Despite an uptick in investment banking revenues in the first quarter of this year, the extended run of falling revenues over the past several years has investment banks scrambling to find new sources of income. In some cases, this has meant increasing their focus on certain service offers which have proven to be more robust, such as fixed income origination as well as corporate advisory. However, this has often not been enough to satisfy the demands of investors. Some firms are increasingly looking beyond their traditional areas of operation and expanding into new, higher growth, developing markets. While Asia has long been a common destination for investment banks seeking growth opportunities, recent economic trends in the region, along with tightening regulations, have begun to discourage new entrants. As a result, institutions are being forced to be even more creative in scanning the globe for growth opportunities.
Turkey Becomes Target for UBS
One investment bank that is looking beyond the traditional markets of North American, Europe and Asia is UBS. While the Swiss-based bank slashes 10,000 jobs elsewhere throughout its organization, it is actively expanding its operations in Turkey due to a positive outlook on the country and increasing demand for its services. According to Bloomberg news, UBS currently employs a small team of 30 professionals in its Turkey office, though that is expected to grow considerably. Offerings in debt capital markets, equities trading, research and corporate advisory comprise the bank’s operations in the region. As UBS struggles globally, posting a second straight quarterly loss, operations in the developing country are a positive development, albeit a small one.
“Things have been quite busy and we’re enjoying a good momentum,” Gonca Gursoy Artunkal, the UBS chief executive for Turkey, told Bloomberg, “We’re trying to evaluate the potential in the space and looking to see what additional value we can bring clients here in Turkey.”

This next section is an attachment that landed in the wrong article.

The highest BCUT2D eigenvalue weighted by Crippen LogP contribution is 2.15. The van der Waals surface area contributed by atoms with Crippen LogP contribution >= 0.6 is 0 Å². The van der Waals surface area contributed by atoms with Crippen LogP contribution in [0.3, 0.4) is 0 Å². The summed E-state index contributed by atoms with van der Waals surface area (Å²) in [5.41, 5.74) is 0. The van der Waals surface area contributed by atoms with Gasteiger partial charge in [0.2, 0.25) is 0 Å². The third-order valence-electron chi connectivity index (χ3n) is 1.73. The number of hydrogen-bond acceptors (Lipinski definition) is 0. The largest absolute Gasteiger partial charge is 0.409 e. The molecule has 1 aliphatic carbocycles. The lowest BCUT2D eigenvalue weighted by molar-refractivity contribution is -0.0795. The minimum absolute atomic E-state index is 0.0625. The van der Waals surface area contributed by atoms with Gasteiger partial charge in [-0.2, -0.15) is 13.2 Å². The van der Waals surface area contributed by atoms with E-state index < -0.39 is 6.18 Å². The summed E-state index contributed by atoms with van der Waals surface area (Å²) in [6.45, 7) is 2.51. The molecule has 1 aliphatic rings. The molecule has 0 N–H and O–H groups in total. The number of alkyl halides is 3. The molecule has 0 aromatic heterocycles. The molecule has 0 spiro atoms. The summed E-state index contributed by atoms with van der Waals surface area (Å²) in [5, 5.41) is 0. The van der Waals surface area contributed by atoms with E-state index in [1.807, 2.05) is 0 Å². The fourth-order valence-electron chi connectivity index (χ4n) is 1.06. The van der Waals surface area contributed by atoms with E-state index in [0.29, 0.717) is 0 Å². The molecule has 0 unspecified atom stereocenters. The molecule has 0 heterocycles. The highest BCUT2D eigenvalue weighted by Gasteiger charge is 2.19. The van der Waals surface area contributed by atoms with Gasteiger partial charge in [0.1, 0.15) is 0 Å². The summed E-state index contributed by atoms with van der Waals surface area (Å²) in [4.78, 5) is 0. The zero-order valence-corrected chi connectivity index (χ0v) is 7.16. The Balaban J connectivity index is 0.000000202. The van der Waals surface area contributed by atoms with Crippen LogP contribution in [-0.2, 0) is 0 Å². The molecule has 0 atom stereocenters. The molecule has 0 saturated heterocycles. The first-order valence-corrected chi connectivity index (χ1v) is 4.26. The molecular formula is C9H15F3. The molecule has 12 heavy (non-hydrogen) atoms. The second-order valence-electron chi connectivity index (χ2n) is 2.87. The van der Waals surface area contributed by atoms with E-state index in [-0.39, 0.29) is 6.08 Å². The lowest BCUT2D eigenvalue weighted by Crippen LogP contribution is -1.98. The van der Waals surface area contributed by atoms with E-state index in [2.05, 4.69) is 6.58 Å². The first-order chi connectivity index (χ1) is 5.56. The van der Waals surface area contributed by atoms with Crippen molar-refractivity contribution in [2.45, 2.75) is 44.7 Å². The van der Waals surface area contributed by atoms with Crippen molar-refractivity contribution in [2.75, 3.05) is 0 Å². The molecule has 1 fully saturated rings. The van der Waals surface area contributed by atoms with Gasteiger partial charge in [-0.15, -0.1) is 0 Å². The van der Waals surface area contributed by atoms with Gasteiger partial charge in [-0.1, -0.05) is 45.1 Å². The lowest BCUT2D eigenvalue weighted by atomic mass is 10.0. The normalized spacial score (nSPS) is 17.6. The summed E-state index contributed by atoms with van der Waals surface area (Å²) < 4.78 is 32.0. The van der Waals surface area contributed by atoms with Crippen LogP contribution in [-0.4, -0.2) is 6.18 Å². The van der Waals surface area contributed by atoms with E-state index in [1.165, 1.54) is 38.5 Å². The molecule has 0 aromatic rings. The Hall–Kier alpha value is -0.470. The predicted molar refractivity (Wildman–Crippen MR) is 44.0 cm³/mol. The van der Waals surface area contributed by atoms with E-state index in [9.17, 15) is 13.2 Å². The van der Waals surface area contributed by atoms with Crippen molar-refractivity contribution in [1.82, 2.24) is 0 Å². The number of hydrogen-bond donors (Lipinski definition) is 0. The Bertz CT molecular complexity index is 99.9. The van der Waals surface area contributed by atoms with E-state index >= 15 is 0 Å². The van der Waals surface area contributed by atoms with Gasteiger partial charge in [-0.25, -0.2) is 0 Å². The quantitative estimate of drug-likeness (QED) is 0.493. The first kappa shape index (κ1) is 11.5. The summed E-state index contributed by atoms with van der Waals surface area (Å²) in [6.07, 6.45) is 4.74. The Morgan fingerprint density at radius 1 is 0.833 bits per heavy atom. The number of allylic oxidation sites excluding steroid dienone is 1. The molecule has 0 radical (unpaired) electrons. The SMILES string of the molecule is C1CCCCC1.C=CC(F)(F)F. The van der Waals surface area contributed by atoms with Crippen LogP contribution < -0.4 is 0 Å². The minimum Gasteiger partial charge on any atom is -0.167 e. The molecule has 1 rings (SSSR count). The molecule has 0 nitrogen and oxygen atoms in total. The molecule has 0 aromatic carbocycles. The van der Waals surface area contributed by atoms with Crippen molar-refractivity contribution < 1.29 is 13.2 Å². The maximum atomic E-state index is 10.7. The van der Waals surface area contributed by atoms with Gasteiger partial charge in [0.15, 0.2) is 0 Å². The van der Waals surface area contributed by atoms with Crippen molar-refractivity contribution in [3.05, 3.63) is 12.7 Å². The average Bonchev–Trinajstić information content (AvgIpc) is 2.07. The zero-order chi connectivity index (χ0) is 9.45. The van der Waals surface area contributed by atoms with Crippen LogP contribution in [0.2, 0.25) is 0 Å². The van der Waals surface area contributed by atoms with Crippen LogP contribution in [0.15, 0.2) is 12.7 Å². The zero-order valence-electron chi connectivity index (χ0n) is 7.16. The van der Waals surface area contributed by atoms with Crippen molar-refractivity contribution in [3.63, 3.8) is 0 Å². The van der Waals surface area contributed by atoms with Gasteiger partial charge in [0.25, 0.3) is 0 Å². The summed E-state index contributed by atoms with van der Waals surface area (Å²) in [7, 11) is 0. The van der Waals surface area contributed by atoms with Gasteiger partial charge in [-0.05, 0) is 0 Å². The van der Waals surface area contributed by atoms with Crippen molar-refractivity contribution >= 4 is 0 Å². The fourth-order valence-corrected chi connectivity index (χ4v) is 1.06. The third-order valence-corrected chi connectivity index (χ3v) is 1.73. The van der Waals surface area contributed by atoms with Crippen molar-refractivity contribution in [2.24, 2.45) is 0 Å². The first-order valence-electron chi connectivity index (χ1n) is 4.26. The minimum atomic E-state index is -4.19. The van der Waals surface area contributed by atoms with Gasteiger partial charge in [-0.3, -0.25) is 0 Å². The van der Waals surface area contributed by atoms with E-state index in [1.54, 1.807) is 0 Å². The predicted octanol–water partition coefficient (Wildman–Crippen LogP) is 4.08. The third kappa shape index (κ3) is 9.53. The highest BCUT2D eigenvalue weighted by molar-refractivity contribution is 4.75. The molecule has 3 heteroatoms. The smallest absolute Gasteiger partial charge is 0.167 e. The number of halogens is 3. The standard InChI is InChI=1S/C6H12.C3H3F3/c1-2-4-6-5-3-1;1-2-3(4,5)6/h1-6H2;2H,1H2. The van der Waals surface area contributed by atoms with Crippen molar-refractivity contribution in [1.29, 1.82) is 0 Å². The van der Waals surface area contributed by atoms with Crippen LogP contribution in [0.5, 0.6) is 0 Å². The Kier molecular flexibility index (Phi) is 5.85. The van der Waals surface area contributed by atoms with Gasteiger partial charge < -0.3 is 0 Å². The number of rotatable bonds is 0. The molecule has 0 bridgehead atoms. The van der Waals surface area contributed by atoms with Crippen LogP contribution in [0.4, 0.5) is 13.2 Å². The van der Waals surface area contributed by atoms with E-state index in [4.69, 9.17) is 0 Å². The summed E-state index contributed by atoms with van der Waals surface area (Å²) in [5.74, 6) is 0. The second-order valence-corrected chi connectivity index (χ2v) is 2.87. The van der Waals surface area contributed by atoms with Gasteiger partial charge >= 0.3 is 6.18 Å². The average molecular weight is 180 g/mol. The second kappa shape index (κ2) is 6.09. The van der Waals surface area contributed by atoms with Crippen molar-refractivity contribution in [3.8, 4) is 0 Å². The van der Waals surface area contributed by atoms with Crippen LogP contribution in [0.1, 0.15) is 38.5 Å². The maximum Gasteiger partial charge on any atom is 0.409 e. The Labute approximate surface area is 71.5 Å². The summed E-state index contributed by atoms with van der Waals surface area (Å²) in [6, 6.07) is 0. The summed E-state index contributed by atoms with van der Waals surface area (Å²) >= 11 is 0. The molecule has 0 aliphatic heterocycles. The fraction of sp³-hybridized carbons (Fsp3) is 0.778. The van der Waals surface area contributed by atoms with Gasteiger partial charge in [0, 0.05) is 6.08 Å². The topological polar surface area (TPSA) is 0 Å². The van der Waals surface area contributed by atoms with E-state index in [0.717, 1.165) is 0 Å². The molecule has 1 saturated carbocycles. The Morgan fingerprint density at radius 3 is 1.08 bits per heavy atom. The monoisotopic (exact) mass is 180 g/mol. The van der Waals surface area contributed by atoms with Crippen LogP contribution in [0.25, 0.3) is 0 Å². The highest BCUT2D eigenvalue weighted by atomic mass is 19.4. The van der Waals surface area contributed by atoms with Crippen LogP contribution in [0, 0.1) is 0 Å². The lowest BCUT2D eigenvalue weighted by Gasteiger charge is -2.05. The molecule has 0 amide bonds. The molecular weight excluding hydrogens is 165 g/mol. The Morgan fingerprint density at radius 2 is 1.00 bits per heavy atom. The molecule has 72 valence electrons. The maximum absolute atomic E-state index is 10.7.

Market Regulation to Weigh In on Asset Management Operations
The Turkish market regulator is also in the process of drafting new asset management regulations, attempting to provide ground rules for the industry. Following the finalization of these rules, UBS will begin to explore whether or not to enter into asset management operations in the country. While global regulations are generally trending against investment banking in much of the world, some developing countries are eager to invite investment banks in to provide much needed capital. If Turkey elects to adopt favorable rules for asset managers, it will likely see many new firms from abroad. UBS’s position as an established player in the region, however, may provide the firm an advantage.
UBS is following the lead of other international players, such as Russian Sberbank and Diageo Plc, who have recently been attracted to the Mediterranean nation with an $800 billion economy and growth prospects exceeding 4 percent per year. With an economic outlook as strong as Turkey’s is today, it is only a matter of time before more investment banks look to establish a presence in the country.